What is the single effect in "The Tell-Tale Heart"?

The single effect that Edgar Allan Poe achieves in his classic short story "The Tell-Tale Heart" is the answer to the question of the depth of madness of the narrator of the story. In his essays, Poe argues that every story should serve the purpose of having a "singe effect" on the reader and that every sentence should build towards achieving this effect.

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The May, 1842 edition of Graham’s Magazine contains a review of Volume 2 of Nathaniel Hawthorne's collection of short stories entitled Twice-Told Tales. The review was written by Edgar Allan Poe, in which Poe first proposes his theory of writing short stories that has since become known as Poe's "single effect" theory.

A skillful literary artist has constructed a tale. If wise he has not fashioned his thoughts to accommodate his incidents; but having conceived, with deliberate care, a certain unique or single effect to be wrought out, he then invents such incidents—he then combines such events as may best aid him in establishing this preconceived effect.

Poe elaborates on his "single effect" theory in a subsequent essay entitled "The Philosophy of Composition," which was published in Graham's Magazine in April, 1846, in which Poe analyzes his poem "The Raven" with regard to his "single effect" theory.

Poe's "single effect" theory presents certain rules or guidelines that Poe believes are necessary to follow in order to write an effective short story. For example, Poe proposes that the story must be written to be read in one sitting of one-half hour to two hours, and no longer, which he believes reinforces the "totality" of the "single effect" of the story. Poe believes that every sentence in the story must build toward and contribute directly to the "single effect" of the story and that the first sentence is of utmost importance to the rest of the story.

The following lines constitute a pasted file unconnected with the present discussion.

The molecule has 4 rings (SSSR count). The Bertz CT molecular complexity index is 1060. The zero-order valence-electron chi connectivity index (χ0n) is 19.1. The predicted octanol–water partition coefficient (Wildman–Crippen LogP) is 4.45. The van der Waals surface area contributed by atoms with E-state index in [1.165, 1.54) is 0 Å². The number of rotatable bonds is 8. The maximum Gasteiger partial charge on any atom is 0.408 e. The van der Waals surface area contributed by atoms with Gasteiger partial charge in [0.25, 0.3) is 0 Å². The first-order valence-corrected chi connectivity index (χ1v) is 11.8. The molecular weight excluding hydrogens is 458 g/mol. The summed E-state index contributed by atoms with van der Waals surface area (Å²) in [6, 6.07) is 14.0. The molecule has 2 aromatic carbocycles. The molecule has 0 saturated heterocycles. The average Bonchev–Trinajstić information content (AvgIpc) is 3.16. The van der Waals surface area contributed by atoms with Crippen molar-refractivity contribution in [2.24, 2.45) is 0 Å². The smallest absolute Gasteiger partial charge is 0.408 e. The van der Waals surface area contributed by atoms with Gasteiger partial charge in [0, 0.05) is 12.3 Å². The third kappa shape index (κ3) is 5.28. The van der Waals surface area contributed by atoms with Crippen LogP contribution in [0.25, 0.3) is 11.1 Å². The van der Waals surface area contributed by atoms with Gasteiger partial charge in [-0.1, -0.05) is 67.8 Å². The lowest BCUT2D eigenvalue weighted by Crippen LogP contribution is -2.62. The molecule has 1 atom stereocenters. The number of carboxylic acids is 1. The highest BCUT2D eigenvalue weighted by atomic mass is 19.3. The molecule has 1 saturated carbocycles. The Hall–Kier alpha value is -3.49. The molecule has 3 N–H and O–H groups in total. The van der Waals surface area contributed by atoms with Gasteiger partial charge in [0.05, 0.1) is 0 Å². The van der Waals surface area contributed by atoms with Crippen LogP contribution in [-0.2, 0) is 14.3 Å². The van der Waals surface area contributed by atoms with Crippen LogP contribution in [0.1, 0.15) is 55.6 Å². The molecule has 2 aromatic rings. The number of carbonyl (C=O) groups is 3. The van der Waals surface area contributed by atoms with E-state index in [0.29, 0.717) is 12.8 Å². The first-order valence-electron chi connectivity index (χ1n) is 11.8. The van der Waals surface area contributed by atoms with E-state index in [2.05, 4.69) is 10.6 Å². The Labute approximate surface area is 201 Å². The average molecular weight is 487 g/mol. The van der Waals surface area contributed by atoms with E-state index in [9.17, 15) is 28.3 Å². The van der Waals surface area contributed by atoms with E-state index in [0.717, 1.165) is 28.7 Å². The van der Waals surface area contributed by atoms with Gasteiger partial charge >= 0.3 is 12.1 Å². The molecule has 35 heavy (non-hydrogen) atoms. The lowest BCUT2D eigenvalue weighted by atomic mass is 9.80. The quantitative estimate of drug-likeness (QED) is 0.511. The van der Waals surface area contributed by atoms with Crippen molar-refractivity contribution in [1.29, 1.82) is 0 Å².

If his very initial sentence tend not to the outbringing of this effect, then he has failed in his first step.

Poe emphasizes originality, brevity, and the totality of the story as essential elements of an effective short story. Poe equates writing a short story with painting a portrait, in which every word, like every brushstroke, contributes to the final, single effect of the story and the portrait as a whole.

This is the first sentence of Poe's short story "The Tell-Tale-Heart":

TRUE!—NERVOUS—VERY, very dreadfully nervous I had been and am; but why will you say that I am mad?

This sentence tells the reader that the narrator is "dreadfully nervous" for reasons as yet unknown, and someone, or perhaps more than one person, has told him that he's "mad," also for reasons as yet unknown.

The question of the madness of the narrator becomes, and remains, the focus of the story. The purpose of the story, the "single effect" of the story, is the exploration of the depth of the narrator's madness.

The madness of the narrator remains the underlying issue throughout the story, and true to his own theory, Poe introduces other issues during the course of the story that support and reinforce that single effect.

The first of these is the issue of the murder of the old man. Poe creates considerable suspense in the reader's mind while the narrator formulates, explains, and finally executes his plan to murder the old man. The second issue involves the suspense that's engendered by the seemingly interminable wait for the murder to be discovered, or, in the telling of the story of "The Tell-Tale Heart," revealed by the murderer himself.

In revealing the murder, the narrator reveals the true depth of his madness, and Poe achieves the single effect that he introduces in the first sentence of the story.

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